FRIDAY, February 23, 2024

PAS aims to link China-Russia-Europe, strengthening its leadership position in rail transport

PAS aims to link China-Russia-Europe, strengthening its leadership position in rail transport

After setting a record in the transport of agricultural products from Thailand to China in less than five days via the 3,400-kilometre-Thailand-Laos-China railroad last month, logistics company Pan-Asia Silk Road Ltd (PAS) is targeting exponential growth this year through aggressive business plans and state-of-the-art container technology, backed by partners in Thailand and overseas.

Transporting a large volume of products from Thailand to China can be done via road, sea, or rail, each at a different cost and within a different timeframe. Today, however, an increasing number of exporters are interested in rail transport from the hub at Map Ta Phut station in Rayong province.

With the newly opened Thailand-Laos-China route, freight trains from Thailand can travel 3,453 km. to Guangzhou, China in just four and a half days, making it a transport mode that is both safe and cost-efficient.

Terapong Techasathian, Assistant Chief Operation Officer at Pan-Asia Silk Road Ltd, said that on April 23 the company set the record by transporting 25 containers of durians from Thailand to China via the Map Ta Phut-Guangzhou route. The train arrived at the destination in 4 and a half days, quicker than the original estimate of six days.

“With this success, PAS is planning to increase more trips and routes from Thailand to other countries via the rail system,” he said.
Terapong said PAS came about from business opportunities under China’s One Belt One Road policy, which puts Thailand as a key destination of the comprehensive transport network across the Southeast Asian region.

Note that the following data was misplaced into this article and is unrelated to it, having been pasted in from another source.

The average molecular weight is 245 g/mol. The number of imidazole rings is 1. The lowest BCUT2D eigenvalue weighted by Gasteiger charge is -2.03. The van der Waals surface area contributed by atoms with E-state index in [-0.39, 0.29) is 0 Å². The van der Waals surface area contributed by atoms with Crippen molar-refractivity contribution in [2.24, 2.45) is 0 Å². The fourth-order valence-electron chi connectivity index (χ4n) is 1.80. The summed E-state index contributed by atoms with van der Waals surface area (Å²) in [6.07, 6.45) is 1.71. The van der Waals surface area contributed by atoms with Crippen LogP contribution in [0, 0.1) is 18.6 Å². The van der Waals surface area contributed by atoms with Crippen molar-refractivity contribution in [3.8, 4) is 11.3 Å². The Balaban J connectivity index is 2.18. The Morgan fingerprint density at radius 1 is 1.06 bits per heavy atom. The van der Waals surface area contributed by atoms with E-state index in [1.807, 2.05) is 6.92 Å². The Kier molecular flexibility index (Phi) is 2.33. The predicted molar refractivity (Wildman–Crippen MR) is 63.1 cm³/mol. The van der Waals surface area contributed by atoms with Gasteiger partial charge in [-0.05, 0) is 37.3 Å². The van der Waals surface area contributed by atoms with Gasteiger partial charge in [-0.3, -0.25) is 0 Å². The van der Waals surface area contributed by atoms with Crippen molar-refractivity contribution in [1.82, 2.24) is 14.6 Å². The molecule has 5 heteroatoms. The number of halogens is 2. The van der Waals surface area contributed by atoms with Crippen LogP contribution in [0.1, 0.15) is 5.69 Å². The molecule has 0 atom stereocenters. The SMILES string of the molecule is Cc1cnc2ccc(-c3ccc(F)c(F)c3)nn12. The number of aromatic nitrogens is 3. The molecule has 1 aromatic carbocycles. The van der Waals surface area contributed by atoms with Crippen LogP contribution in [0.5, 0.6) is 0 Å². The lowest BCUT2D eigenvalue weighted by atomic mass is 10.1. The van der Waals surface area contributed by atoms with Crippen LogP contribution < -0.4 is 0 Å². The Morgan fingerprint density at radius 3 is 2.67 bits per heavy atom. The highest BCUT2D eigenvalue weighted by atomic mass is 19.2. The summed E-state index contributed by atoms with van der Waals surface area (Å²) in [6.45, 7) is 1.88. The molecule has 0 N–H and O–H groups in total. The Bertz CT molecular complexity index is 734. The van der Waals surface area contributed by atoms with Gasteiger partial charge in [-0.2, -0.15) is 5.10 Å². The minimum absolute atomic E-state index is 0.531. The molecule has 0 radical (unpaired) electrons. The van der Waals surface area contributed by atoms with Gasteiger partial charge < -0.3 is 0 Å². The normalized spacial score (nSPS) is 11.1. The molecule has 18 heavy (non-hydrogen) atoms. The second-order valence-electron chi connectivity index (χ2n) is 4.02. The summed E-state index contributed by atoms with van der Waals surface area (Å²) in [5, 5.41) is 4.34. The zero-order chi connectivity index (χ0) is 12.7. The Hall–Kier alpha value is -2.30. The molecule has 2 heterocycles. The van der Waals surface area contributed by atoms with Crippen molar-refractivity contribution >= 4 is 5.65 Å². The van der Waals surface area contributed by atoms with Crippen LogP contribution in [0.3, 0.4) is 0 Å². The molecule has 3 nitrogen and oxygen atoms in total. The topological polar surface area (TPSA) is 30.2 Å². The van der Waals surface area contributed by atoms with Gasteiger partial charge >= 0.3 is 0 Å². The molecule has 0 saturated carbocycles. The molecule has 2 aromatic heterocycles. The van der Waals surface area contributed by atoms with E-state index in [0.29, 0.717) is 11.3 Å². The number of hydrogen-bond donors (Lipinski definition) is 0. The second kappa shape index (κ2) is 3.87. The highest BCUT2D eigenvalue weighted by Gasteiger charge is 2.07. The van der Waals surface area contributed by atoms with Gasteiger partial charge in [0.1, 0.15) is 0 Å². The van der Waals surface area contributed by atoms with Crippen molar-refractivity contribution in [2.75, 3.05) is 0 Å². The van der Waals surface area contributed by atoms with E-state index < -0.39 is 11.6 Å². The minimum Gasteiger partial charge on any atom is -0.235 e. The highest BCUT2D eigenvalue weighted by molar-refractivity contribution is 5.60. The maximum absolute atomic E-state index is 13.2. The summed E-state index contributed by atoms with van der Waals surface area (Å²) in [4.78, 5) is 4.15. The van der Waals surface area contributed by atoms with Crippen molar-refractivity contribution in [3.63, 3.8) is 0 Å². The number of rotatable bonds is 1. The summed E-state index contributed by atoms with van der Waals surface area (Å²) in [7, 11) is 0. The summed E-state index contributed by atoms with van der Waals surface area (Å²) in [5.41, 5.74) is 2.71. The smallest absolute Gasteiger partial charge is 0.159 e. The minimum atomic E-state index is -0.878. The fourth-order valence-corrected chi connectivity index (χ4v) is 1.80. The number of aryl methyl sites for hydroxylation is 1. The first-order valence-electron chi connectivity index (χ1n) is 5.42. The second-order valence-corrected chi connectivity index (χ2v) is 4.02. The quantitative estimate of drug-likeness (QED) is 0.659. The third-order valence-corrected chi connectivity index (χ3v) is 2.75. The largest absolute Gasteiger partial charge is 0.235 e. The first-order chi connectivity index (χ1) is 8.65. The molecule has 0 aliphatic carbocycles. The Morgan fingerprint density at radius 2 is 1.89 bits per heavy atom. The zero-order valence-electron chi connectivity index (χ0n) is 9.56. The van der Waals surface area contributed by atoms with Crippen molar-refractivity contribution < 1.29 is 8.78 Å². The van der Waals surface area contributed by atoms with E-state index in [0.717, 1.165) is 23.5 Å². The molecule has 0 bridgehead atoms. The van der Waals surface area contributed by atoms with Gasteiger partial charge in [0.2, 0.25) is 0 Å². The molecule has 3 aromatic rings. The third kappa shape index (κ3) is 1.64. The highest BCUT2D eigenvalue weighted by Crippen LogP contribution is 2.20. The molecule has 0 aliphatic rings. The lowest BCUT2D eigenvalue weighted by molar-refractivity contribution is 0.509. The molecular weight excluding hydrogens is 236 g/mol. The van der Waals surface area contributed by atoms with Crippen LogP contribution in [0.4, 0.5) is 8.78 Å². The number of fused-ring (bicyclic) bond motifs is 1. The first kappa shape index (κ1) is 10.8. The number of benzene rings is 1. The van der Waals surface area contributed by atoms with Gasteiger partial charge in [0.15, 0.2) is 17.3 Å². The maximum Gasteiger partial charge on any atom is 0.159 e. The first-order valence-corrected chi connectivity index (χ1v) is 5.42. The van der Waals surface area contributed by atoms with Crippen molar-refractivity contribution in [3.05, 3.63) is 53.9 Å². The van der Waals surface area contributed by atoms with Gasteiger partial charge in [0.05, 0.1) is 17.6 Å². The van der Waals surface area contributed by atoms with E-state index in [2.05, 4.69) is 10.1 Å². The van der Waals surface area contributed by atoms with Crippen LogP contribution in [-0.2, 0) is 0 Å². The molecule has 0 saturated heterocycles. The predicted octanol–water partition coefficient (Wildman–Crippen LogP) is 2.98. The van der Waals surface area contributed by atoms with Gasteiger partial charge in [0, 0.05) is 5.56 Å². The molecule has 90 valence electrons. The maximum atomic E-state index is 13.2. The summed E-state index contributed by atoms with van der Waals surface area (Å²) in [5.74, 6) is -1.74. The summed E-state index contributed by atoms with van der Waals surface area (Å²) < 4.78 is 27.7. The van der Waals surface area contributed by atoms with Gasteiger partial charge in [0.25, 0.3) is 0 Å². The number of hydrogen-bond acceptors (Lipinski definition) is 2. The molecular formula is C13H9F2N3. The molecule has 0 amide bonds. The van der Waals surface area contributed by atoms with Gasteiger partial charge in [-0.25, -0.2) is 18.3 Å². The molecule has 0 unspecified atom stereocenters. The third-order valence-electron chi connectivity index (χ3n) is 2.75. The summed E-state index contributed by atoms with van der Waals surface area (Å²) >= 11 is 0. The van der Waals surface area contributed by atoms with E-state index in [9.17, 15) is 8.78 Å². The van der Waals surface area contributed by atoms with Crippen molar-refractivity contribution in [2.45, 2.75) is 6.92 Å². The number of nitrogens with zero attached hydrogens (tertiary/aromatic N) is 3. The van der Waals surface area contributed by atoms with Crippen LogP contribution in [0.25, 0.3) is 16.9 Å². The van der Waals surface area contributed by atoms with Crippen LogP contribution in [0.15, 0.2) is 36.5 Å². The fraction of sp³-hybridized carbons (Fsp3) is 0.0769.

“The validity of this concept was strengthened by the visit of the Chinese president to Thailand last year, highlighting the importance of the Thailand-China route and prompting PAS, as a marine logistics operator, to expand into rail transport.

PAS aims to link China-Russia-Europe, strengthening its leadership position in rail transport

To advance its business operations in Thailand, PAS established a partnership with Thai state enterprises namely State Railway of Thailand (SRT) and PTT Plc, which has facilitated the cooperation with Chinese government under G to G contracts.

“Currently only a small number of Thai exporters are using rail transport,” Terapong pointed out. “We believe that collaborating with the SRT will offer more options and increase users. Railroads can move high volumes of products safely and at reasonable costs, especially to a faraway destination such as China.”

Terapong added that PAS is using state-of-the-art containers made by CIMC, a Chinese partner whose containers have been certified for use in China. CIMC’s containers offer the following advantages:

1. Status of each individual container can be checked online via satellite-enabled GPS system, including its location, temperature, trajectory, and the products inside.